Implementation can be done directly by the category manager or his team, or might require collaboration with other parties, such as suppliers, store managers, visual merchandisers,..etc.
So it is important while setting the plan to assign roles for each tactic in the plan and be realistic about the expectations you have from other parties.
The review process will typically be at the end of the agreed on time frame (e.g. end of quarter or end of year) and here you will measure how you have performed against the set targets that you have put in the scorecard in step 4.
From this step you will then go through the process again to review the performance and improve on what you have achieved so far.
Category management is an ongoing process, so the 8 steps will keep repeating as products and trends will keep changing and there will always be room for further improvement.
Category Management Tools
Open to Buy Plan
One of the most important tools for any buyer or category manager.
The Open to Buy (OTB) is a planning tool that provides an overview on the inventory levels of the category and how this goes with the projected & actual sales figures. It then calculates how much inventory is needed to deliver future sales.
The OTB plan is done for a period of rolling 6 months and gives the buyer the amount in dollars to buy products for this 6 months period, in order for the business to have adequate amount of inventory for the level of sales it is projecting.
It can be broken down into any number of classes or subclasses to match the respective category by using more tabs on the sheet.
Another tool that is used by marketers and we have found to be very useful in category management is Google Trends
This tool helps the category manager or buyer to spot specific trends inside their respective category. It can help in choosing which brands to carry and which colors to choose.
We explain this in more details, using the example of sneakers category, in our article on Google Trends for Buying.
Category Management Considerations
The goal of category management in the first place is to give more attention and resources to each category at the business, in order to maximize its performance, and consequently the performance of the entire business.
However; since category management is a function at a bigger business (the retail or ecommerce business), but at the same time the category is managed separately, it is very important for the top level management of the business to ensure that the different categories do not compete with each other or jeopardize each other’s plans.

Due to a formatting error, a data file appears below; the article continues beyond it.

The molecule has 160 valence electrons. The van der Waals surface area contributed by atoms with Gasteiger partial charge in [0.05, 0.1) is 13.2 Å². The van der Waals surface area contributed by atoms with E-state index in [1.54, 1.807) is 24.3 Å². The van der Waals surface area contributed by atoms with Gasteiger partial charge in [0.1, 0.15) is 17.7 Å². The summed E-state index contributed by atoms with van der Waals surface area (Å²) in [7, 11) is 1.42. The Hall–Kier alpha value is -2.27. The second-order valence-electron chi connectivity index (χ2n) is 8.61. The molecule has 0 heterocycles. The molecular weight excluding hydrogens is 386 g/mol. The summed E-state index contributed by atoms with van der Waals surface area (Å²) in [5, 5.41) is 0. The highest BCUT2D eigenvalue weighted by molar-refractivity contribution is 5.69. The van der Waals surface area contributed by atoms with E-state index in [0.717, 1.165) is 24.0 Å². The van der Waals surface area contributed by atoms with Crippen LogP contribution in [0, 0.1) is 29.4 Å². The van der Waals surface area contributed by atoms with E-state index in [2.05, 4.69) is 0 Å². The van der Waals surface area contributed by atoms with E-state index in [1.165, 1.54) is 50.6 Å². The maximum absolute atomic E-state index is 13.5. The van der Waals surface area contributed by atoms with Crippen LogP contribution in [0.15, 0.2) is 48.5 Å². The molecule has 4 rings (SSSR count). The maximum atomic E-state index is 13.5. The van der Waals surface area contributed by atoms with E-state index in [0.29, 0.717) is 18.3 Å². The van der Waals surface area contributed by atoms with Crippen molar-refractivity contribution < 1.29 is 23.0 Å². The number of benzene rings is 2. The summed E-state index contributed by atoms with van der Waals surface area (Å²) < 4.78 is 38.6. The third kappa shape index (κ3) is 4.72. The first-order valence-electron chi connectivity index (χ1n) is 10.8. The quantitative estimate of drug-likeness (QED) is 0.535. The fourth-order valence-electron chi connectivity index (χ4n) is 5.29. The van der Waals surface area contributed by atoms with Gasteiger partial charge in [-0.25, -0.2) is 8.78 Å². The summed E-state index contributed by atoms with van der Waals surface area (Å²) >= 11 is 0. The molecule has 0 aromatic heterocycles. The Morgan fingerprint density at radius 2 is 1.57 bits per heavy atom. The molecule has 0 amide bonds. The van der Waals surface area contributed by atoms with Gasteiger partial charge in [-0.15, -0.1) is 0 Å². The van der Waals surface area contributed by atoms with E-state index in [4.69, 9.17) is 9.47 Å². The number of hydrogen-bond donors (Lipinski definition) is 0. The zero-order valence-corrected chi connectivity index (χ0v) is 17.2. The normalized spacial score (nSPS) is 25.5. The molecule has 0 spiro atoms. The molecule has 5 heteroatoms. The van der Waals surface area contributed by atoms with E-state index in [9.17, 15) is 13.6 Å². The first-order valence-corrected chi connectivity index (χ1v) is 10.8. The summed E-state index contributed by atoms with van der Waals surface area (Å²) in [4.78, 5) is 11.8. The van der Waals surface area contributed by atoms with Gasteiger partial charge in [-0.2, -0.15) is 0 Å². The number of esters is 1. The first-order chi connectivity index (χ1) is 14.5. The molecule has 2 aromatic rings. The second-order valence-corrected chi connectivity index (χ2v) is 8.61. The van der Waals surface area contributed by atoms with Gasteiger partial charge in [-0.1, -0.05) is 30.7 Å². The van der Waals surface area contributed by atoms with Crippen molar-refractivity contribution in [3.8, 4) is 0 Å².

At the end, all the categories have to ensure communicating the same message of the business to the end consumer and contributing to building the same brand image.
This is especially important when it comes to implementing different pricing and promotional strategies.
This can be achieved by setting broad guidelines and rules for the entire business and having regular meetings, where each category manager will present their strategy and their future plans, which will then be compared against the set guidelines of the business.
How to Become a Category Manager?
A category manager is viewed as an independent business unit manager, so in order to become a category manager you will need to have good business acumen and managerial skills. You will also be expected to have experience or product knowledge of the category you will be managing.
Skills Required for a Category Manager Role:
- Relationship Management Skills
- Communication Skills
- Business Acumen
- Analytical Skills
- Presentation Skills
- Using Excel
- Category Knowledge
Furthermore, you should be comfortable with reading financial reports and analyzing a lot of different retail metrics and numbers, such as gross margins, inventory turnover, GMROI.
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Retailer & Founder of Retail Dogma, Inc.
Rasha has 12 years of retail & ecommerce experience. She has started an ecommerce business in 2008, and later worked at H&M, Bath & Body Works, Victoria’s Secret and Landmark Group. She has lived in 4 different countries, speaks 3 different languages and holds a master’s degree in Strategic Management & Marketing.